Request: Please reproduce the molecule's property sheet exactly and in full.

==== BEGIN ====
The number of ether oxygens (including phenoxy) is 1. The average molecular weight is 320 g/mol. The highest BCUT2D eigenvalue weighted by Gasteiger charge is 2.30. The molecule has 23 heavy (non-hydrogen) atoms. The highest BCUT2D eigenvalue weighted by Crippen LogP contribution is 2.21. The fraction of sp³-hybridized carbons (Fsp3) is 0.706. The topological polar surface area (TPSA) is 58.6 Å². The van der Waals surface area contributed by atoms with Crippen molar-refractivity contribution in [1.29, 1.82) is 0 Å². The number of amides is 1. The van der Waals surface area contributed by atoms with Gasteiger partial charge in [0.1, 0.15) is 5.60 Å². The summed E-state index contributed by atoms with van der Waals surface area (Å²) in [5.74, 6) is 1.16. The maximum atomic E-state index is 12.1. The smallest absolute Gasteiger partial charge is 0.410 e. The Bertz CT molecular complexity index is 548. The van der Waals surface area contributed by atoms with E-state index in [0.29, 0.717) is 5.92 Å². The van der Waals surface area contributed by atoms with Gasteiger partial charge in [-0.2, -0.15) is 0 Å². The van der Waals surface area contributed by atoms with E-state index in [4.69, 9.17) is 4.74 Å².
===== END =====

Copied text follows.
The number of ether oxygens (including phenoxy) is 1. The average molecular weight is 320 g/mol. The highest BCUT2D eigenvalue weighted by Gasteiger charge is 2.30. The molecule has 23 heavy (non-hydrogen) atoms. The highest BCUT2D eigenvalue weighted by Crippen LogP contribution is 2.21. The fraction of sp³-hybridized carbons (Fsp3) is 0.706. The topological polar surface area (TPSA) is 58.6 Å². The van der Waals surface area contributed by atoms with Crippen molar-refractivity contribution in [1.29, 1.82) is 0 Å². The number of amides is 1. The van der Waals surface area contributed by atoms with Gasteiger partial charge in [0.1, 0.15) is 5.60 Å². The summed E-state index contributed by atoms with van der Waals surface area (Å²) in [5.74, 6) is 1.16. The maximum atomic E-state index is 12.1. The smallest absolute Gasteiger partial charge is 0.410 e. The Bertz CT molecular complexity index is 548. The van der Waals surface area contributed by atoms with E-state index in [0.29, 0.717) is 5.92 Å². The van der Waals surface area contributed by atoms with Gasteiger partial charge in [-0.2, -0.15) is 0 Å². The van der Waals surface area contributed by atoms with E-state index in [4.69, 9.17) is 4.74 Å².